Anyone who thinks of public education as impersonal and excessively bureaucratic probably hasn’t met Amy Evans, director of special education programs for the Syracuse City School District. With 22 years of education experience, and an amiable, steady demeanor, she approaches her role serving the city’s special education students as if she were born to do it.
Evans, 44, worked as a special education teacher, a vice principal, a principal and SCSD’s assistant director of special education before accepting her current position last summer. She earned her master’s degree in special education with a concentration in learning disabilities from Syracuse University. She has three children and lives in Cicero.
Evans says much has changed about special education since she started teaching.
“I really believe the most important change has been the level of accountability—for all roles—and how we are held to that higher standard with testing, programming, and quality IEPs (individualized education plans),” she says. “Also, we’ve forged some wonderful community relationships that have helped us to better support our students and families.”
“In this job, you can’t ever settle and say, ‘That’s right. I did it.’ Things are always changing and we always have to do better, and we have to make sure we are meeting every student’s IEP.” — Amy Evans
Specifically, Evans cites organizations such as Family-Student Support services, counseling services offered through Arise, Brownell Center for Behavioral Health, St. Joseph’s Hospital Health Center, and the student intervention program Promise Zone for helping to establish key support partnerships with the SCSD and families.
“Parents have always been great advocates for their children, but with all these supports in the community, we’ve brought it to another level,” says Evans.
The ever-improving ability to diagnose learning disabilities has kept the demand for services steady. “It is a lot of work,” Evans admits with a smile, “but it’s the right work.”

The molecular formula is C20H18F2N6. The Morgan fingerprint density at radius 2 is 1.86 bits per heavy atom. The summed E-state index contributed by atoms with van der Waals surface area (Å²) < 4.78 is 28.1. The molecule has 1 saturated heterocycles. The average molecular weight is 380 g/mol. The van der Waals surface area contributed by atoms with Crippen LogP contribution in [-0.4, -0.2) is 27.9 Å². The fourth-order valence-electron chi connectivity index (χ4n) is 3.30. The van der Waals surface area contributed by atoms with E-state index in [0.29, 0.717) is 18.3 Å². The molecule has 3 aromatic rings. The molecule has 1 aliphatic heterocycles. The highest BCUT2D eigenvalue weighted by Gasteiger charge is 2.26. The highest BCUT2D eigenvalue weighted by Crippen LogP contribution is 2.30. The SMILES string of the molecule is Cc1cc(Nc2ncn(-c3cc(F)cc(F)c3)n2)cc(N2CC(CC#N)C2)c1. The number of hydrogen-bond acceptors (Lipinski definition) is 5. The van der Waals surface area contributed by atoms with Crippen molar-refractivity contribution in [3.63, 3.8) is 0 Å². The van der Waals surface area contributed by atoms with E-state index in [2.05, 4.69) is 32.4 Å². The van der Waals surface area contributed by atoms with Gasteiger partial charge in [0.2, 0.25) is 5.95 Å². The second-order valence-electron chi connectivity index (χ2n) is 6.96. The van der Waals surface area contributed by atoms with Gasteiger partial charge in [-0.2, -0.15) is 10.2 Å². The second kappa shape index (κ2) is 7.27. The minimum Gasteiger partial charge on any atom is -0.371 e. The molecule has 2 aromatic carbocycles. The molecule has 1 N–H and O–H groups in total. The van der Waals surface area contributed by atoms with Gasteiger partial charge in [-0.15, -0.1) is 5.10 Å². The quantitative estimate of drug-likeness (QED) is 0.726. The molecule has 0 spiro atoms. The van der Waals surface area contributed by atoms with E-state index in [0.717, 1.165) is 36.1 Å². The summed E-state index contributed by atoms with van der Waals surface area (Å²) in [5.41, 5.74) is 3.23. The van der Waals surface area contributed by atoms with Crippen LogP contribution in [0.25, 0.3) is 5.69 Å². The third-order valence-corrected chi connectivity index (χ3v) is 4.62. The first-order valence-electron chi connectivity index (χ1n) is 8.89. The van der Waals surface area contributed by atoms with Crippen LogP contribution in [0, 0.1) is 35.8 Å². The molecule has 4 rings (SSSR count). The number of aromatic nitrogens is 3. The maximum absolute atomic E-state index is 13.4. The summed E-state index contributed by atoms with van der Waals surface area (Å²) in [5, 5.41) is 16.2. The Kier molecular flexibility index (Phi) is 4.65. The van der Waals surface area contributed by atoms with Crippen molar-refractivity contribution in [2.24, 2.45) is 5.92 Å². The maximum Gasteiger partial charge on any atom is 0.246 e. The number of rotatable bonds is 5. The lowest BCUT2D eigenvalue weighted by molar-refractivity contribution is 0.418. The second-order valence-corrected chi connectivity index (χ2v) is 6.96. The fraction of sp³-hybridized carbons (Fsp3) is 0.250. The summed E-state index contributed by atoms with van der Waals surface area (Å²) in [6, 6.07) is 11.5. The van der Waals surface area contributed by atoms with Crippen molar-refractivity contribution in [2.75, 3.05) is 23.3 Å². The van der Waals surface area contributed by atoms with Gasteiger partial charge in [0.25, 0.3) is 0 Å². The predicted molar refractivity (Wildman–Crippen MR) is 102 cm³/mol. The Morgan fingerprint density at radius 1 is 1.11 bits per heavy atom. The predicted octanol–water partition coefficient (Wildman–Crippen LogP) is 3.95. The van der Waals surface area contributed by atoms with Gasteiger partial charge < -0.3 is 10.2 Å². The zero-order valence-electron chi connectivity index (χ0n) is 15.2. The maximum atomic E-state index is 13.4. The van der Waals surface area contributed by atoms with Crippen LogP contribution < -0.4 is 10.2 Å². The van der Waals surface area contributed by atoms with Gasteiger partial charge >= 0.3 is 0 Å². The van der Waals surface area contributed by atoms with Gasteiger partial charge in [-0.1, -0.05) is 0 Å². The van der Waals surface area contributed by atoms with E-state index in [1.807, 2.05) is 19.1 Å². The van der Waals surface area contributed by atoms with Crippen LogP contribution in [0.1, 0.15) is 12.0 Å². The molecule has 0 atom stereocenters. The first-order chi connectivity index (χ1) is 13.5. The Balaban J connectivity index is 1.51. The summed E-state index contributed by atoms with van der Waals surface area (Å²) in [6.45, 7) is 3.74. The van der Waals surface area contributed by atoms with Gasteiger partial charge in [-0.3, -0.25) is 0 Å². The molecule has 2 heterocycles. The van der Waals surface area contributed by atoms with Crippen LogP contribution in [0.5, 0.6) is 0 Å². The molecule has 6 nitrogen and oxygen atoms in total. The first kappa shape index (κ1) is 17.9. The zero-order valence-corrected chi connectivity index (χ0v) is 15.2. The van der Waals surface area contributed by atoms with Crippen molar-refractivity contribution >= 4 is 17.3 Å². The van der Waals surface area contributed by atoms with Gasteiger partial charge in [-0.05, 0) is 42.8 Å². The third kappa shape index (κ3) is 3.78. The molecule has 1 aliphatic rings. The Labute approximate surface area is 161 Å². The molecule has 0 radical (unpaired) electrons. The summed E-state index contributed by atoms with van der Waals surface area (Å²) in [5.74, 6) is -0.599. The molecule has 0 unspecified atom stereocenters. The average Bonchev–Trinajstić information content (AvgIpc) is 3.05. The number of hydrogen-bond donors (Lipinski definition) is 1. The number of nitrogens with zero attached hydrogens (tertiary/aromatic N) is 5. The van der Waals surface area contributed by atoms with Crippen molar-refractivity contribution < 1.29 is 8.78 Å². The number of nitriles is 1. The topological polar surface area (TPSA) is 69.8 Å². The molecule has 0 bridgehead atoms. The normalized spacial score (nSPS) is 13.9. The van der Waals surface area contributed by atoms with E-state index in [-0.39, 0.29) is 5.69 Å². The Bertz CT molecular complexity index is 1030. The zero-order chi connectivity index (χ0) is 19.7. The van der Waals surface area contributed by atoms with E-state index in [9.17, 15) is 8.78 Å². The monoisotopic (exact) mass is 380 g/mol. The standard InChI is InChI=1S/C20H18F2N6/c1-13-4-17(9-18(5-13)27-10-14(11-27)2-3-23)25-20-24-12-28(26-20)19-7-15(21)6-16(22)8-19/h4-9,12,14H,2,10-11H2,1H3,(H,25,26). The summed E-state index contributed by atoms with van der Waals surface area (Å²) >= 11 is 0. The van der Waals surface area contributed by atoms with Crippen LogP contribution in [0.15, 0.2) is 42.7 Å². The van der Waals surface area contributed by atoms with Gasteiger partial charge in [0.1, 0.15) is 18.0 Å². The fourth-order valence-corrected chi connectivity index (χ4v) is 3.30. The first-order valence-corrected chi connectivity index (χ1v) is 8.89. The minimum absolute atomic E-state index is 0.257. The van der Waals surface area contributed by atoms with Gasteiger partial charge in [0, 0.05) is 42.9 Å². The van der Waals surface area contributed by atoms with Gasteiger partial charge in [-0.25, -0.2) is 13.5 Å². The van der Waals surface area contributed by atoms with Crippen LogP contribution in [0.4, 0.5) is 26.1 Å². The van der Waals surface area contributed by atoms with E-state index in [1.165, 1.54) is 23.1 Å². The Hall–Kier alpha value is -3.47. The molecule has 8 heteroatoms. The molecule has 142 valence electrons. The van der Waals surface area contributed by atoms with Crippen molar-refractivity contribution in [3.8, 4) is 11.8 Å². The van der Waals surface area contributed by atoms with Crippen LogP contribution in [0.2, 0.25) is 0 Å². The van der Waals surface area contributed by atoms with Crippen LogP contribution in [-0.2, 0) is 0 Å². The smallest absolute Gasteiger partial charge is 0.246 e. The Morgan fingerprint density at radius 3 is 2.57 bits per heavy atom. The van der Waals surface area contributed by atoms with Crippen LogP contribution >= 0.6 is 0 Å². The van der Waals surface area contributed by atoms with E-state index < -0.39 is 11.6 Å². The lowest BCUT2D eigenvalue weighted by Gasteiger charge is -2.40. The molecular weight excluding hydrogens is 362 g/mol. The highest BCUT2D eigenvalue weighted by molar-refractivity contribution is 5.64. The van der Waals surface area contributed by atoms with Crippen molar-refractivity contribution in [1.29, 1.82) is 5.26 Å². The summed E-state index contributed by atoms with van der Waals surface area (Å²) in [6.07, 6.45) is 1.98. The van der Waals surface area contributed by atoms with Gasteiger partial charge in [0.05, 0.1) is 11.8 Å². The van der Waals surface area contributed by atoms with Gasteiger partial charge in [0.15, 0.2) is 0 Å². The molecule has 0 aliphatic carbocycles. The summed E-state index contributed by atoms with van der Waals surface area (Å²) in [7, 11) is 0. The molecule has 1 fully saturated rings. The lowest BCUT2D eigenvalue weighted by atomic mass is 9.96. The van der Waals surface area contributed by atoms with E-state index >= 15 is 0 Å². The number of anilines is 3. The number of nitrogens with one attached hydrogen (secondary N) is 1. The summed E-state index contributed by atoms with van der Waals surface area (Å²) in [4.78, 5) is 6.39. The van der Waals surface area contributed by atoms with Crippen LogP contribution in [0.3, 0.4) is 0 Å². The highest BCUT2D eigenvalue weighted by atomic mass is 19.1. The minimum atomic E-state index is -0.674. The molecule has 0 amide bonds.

As parents have become more involved in advocating for their children, home-school partnerships have improved—to the benefit of students.
“The home-school partnership is so crucial. We only have our students for six to seven hours a day. We look to partner with families because we don’t want the goals to just be ‘school-day goals.’ We want them to really be lifelong goals.
But parents seeking special education services for their children can face a daunting process, Evans admits. She and the special education staff try to make sure that parents and caregivers feel knowledgeable and empowered through each of the steps. “My goal is to make sure parents are partners in it, and that we are working together.”
Long gone is the stigma that once was associated with special education. “It’s really about individual children, and giving them what they need to be successful,” Evans says. “We are also a very inclusive school district. In all of our buildings, we are educating students with disabilities alongside their general education peers. We are very proud of that.”
Overseeing the distribution of services in more than 30 different school buildings is no small task. But Evans tackles the challenge head-on.
“One of my goals is to appropriately align programs and services so that children can be in their home quadrant or neighborhood schools, alongside their peers,” she says. “Making sure the continuums are in place so that children do not have to switch schools in order to get the services they need is important to us.”
“I think the biggest challenge is that when you are looking at approximately 4,200 students—individualized programs for each student—that you’re not making sweeping decisions for all kids,” Evans adds. “It’s about individual kids. Sometimes that’s a challenge when you’re looking at numbers like that. We overcome that challenge by working with individual schools and teachers to make sure students’ needs are met.”
Evans has worked to stay connected to the district’s staff and earn their trust. Each school in the district has access to an administrative liaison at least once a week. “They are accessible to them at any time,” Evans says. “They each have an assistant director and clerical staff assigned to their schools, so it’s very easy for them to (get) support. I oversee the administrative staff and make sure I’m accessible to all schools.”